There's a HUGE difference between arm strength and 180 lbs of body weight. I would agree with you on one thing, the plastic tube must be hard to bend with just your hands (just like a coil spring).

    I'm still interested in where that 20mm is coming from, so I guess I'll just have to wait and check it out next time I open the fork.

    Regardless of your own personal oberservations, rockshox claims that the spring tube was placed into there for small bumps when locked out. How else would they achieve 20mm of compliance when the fork is locked? That's what I want to know...

  22. #22
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    Quote Originally Posted by MicroHuck
    JM- we're not talking about 6 inch drops here...

    Since when is a 4ft+ drop slow speed? .
    Since the speed of the fork moving up and down was relatively slower on a drop or jump as compared to when you ride through an impact and the fork has to move up and down faster, which would be a root or rock.

    You seem to have a general lack of knowledge in this area. You should stop while you are behind.
    Last edited by Jm.; 02-10-2005 at 07:13 PM.

  23. #23
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    Quote Originally Posted by Jm.
    Since the speed of the fork moving up and down was relatively slower to when you ride through an impact and the fork has to move up and down faster.

    You seem to have a general lack of knowledge in this area. IYou should stop while you are behind.
    Doesn't this guy annoy the phuck outta you? He thinks he knows everything, yet lacks some very basic knowledge.

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    Hey JM, i'm in agreement with everyone else here. High speed dampening refers to how fast the fork or shock blows through its travel. The impact caused from a 4 ft drop causes the fork to go through the majority of its travel very fast. I think where your confused is when thinking about how quickly the fork prepares it's self for the next hit. This has nothing to do with High or Slow speed dampening this refers to the rebound dampening causing the fork to follow the contours of a trail.

    In the end:

    Big hit = High Speed Dampening (blows through travel at a HIGHSPEED)
    Small bumps = Slow Speed Dampening (go's through travel at a SLOW SPEED)
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  25. #25
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    Quote Originally Posted by drum714
    Hey JM, i'm in agreement with everyone else here. High speed dampening refers to how fast the fork or shock blows through its travel. The impact caused from a 4 ft drop causes the fork to go through the majority of its travel very fast. I think where your confused is when thinking about how quickly the fork prepares it's self for the next hit. This has nothing to do with High or Slow speed dampening this refers to the rebound dampening causing the fork to follow the contours of a trail.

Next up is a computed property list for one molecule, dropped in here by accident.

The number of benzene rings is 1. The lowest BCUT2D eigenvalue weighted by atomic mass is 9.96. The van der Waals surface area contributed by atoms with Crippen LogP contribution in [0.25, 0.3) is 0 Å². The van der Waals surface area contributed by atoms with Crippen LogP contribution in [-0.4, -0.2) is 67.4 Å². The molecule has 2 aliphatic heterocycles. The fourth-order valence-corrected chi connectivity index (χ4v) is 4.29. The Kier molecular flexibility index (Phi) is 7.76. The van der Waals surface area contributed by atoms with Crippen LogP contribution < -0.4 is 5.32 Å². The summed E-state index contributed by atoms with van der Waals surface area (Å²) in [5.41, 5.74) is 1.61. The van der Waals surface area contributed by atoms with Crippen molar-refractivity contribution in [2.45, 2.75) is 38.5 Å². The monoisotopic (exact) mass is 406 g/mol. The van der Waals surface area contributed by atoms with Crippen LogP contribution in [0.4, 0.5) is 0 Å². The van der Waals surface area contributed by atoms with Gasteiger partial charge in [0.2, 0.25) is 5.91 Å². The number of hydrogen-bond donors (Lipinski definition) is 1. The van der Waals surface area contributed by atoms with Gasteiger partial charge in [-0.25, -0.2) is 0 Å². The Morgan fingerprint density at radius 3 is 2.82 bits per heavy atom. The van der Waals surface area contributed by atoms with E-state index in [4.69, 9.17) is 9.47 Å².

In the end:

    Big hit = High Speed Dampening (blows through travel at a HIGHSPEED)
    Small bumps = Slow Speed Dampening (go's through travel at a SLOW SPEED)
    Then you are only in agreement with one person.

    The impact from a 4 ft drop causes the fork to go through it's travel much slower compared to how fast the fork has to move when you hit a rock or root out on the trail.

    This has everything to do with the high and low speed damping.

    Sorry.

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    Upset Enough already!!!!!!

    Ok, here's the deal with the spring tube: Yes, even without allowing oil through the piston, it DOES allow for about 20mm of fork movement. You are all forgetting that 20mm of fork movement does NOT equal a 20mm change in oil height. As the fork moves through its travel, the damper shaft enters into the oil chamber, shrinking the internal volume of that chamber which causes the fluid level to rise. However, the damper shaft has a much smaller diameter than the oil chamber (and hence, a fairly small volume), so 20mm of damper shaft movement only raises the oil level by maybe about 1/4 of that (I'd have to measure the OD of the shaft vs. the ID of the chamber to be sure).

    Microhuck: I can appreciate your enthusiasm for RS' Motion Control setup (it really is quite slick), but you've got some details mixed up a little bit. I don't remember this conversation specifically (sorry, I get A LOT of emails), but while we might have talked about 20mm of movement while the fork was locked out, I certainly never said that the spring tube itself moved that much. Think about it; that thing is made of fairly rigid plastic. While it is designed to be a "spring" to a certain extent, that much strain would certainly result in at least SOME permanent deformation.